What you're asking for is impossible (at least difficult) though it's difficult to see that at first.

The proper tool for analysis here is the compile-time/runtime distinction appearing in your code. In particular, let's say we have a function `maps`

such that `maps 3 f`

maps `f`

into the third layer of a list. What is its type? Well, we can write them out

```
maps 1 :: (a -> b) -> [a] -> [b]
maps 2 :: (a -> b) -> [[a]] -> [[b]]
maps 3 :: (a -> b) -> [[[a]]] -> [[[b]]]
...
```

This may already look strange, but if it doesn't yet then take careful note of what's going on here: the ultimate *type* of `maps n f`

depends upon the *value* of `n`

, something that can only be known at runtime.

Since we have to typecheck things at compile time and the existence of `maps`

would mean that we couldn't know the type of `maps n`

without knowing the runtime value of `n`

then we're sunk. Such a function, `maps`

, cannot exist.

In theory anyway. In practice, we can certainly solve this kind of situation. But, as is usual when there are type errors, we first must become more clear about what we're trying to achieve.

The first interpretation of this function is that we'd like to extend the `map`

operation on to an `n`

-dimensional array. So long as we're fixing `n`

at compile time (which, again, is going to be a bit challenging to escape from) then we may as well be explicit about this idea

```
newtype TwoD a = TwoD { getLists2d :: [[a]] }
newtype ThreeD a = ThreeD { getLists3d :: [[[a]]] }
newtype FourD a = FourD { getLists4d :: [[[[a]]]] }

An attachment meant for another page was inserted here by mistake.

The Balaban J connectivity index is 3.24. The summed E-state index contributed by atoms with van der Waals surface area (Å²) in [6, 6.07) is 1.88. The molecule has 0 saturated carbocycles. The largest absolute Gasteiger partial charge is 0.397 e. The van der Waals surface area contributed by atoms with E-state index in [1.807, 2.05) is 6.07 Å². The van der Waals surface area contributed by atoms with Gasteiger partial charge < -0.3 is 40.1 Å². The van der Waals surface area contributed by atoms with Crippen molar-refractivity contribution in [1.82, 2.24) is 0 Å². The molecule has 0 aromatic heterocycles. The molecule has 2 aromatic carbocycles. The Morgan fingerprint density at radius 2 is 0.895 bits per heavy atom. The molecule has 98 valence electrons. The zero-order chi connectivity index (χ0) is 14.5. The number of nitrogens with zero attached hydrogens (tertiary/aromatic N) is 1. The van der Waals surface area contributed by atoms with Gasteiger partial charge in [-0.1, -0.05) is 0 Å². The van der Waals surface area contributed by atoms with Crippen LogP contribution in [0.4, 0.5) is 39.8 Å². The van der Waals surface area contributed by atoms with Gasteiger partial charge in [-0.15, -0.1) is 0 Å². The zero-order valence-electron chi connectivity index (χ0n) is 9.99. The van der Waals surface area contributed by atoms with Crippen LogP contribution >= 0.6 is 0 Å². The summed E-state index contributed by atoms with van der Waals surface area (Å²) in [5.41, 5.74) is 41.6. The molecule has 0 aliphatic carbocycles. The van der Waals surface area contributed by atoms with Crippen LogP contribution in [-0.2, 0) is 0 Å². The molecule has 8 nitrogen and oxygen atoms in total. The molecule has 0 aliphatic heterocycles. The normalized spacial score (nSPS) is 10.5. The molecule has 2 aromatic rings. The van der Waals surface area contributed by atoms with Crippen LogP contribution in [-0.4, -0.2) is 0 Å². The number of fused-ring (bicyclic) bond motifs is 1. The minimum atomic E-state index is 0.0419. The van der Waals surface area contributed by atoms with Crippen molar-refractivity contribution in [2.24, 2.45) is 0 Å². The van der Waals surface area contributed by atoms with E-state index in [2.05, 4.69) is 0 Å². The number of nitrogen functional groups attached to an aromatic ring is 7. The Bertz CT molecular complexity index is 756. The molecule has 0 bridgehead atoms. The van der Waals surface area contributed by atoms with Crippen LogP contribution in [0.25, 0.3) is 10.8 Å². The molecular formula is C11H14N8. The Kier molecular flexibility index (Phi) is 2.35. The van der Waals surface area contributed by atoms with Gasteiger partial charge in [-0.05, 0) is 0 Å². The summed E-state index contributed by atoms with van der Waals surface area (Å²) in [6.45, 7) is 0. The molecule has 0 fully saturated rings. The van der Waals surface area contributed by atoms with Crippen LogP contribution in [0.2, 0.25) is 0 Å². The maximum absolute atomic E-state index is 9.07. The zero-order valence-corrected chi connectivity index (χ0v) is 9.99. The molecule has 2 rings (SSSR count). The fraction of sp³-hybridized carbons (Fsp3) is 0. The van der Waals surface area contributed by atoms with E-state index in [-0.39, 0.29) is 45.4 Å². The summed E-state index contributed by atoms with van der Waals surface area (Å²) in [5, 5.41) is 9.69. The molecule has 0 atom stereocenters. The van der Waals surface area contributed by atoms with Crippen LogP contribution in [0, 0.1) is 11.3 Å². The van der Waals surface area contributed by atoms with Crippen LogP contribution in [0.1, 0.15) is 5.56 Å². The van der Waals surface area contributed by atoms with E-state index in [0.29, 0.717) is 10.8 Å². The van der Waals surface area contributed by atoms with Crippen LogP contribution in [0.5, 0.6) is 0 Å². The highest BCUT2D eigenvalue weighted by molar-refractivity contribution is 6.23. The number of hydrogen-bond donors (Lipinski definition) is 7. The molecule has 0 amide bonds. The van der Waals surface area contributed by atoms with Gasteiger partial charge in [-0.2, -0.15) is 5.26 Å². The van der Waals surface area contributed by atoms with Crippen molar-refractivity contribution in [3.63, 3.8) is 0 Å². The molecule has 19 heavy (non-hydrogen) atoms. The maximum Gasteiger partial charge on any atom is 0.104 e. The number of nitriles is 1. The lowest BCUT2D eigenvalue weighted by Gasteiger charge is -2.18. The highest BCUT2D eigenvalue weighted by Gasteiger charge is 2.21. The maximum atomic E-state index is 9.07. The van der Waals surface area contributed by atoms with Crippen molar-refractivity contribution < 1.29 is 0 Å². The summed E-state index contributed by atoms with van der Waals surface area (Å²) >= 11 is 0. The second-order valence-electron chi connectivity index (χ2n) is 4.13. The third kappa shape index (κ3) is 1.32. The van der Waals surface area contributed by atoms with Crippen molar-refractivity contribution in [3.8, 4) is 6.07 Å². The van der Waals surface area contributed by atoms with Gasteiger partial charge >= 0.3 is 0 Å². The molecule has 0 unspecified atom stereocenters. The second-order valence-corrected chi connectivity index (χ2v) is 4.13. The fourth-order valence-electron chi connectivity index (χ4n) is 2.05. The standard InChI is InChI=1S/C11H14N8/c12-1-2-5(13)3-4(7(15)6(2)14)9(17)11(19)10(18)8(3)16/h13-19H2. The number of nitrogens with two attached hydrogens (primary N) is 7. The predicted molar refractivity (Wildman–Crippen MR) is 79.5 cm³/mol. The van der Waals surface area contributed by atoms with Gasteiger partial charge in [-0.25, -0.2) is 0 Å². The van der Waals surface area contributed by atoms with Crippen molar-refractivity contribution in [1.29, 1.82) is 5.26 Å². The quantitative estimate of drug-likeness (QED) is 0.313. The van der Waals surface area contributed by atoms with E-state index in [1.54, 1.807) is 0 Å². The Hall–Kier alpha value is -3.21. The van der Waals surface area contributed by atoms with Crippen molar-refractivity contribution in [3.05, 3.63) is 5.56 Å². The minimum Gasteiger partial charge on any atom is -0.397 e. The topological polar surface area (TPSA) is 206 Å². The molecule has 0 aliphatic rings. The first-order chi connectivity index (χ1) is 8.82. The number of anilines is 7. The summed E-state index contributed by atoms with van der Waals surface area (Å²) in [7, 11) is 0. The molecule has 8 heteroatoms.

-- etc...
```

Now each one of these has a natural extension of `map`

. Indeed, this idea of many kinds of types being "`map`

pable" is exactly the intuition of the `Functor`

typeclass, so we can instantiate them all as `Functor`

s

```
instance Functor TwoD where fmap f (TwoD lists) = TwoD ((map . map) f lists)
instance Functor ThreeD where fmap f (ThreeD lists) = ThreeD ((map . map . map) f lists)
-- etc...
```

In fact, this is such a natural idea that GHC implements an extension which will derive these `Functor`

instances for us.

```
{-# LANGUAGE DeriveFunctor #-}
newtype TwoD a = TwoD { getLists2d :: [[a]] } deriving Functor
newtype ThreeD a = ThreeD { getLists3d :: [[[a]]] } deriving Functor
newtype FourD a = FourD { getLists4d :: [[[[a]]]] } deriving Functor
-- etc...
```

and now `fmap`

can be used over any of our `n`

-dimensional array types quite naturally.

Another possible interpretation is that we'd like not to represent an `n`

-dimensional array but instead a "Rose tree". The difference is that in `n`

-dimensional arrays the "index sequence" of *every* value is `n`

elements long. For instance, the upper left value is indexed at `[0,0,0]`

in `ThreeD`

. In a `Rose`

tree, we have mixtures of lists and not each value is at the same depth. This means that we no longer have a static guarantee of the depth of a list the way we do with types like `[a]`

versus `[[[[a]]]]`

, but it also means that all of the depth information now occurs at runtime.

Which is right where we want it.

Let's define `Rose`

first.

```
data Rose a = Rose [Rose a] | L a deriving Functor -- Functor for free!
```

We can also produce a sample value of `Rose Char`

to make it more clear how `Rose`

works.

```
Rose [Rose [L 'f', L 'o', L 'o', Rose [L 'x', L 'y', L 'z']], L 'b', L 'a', L 'r']
```

I like to think of `Rose`

as being similar to "lisp"-style lists, i.e. arbitrarily nested trees.

```
(('f' 'o' 'o' ('x', 'y' 'z')) 'b' 'a' 'r')
```

Again, however, the fun part is that since we now leave the depth of the `Rose`

tree up to runtime (and indeed it can vary dynamically at runtime) we can use runtime information to `map`

over it.

```
mapR :: Int -> (a -> a) -> Rose a
mapR 0 f (L a) = L (f a)
mapR n f (L a) = L a
mapR n f (Rose as) = Rose (map (mapR (n-1) f) as)
```

Note that unlike normal `map`

, `mapR`

's function parameter cannot change the type of `Rose`

. This is because we're only mapping over a particular "layer" of the `Rose`

tree and thus cannot uniformly change the types of every value inside of it. To do that, we still must use `fmap`

from our derived `Functor`

instance.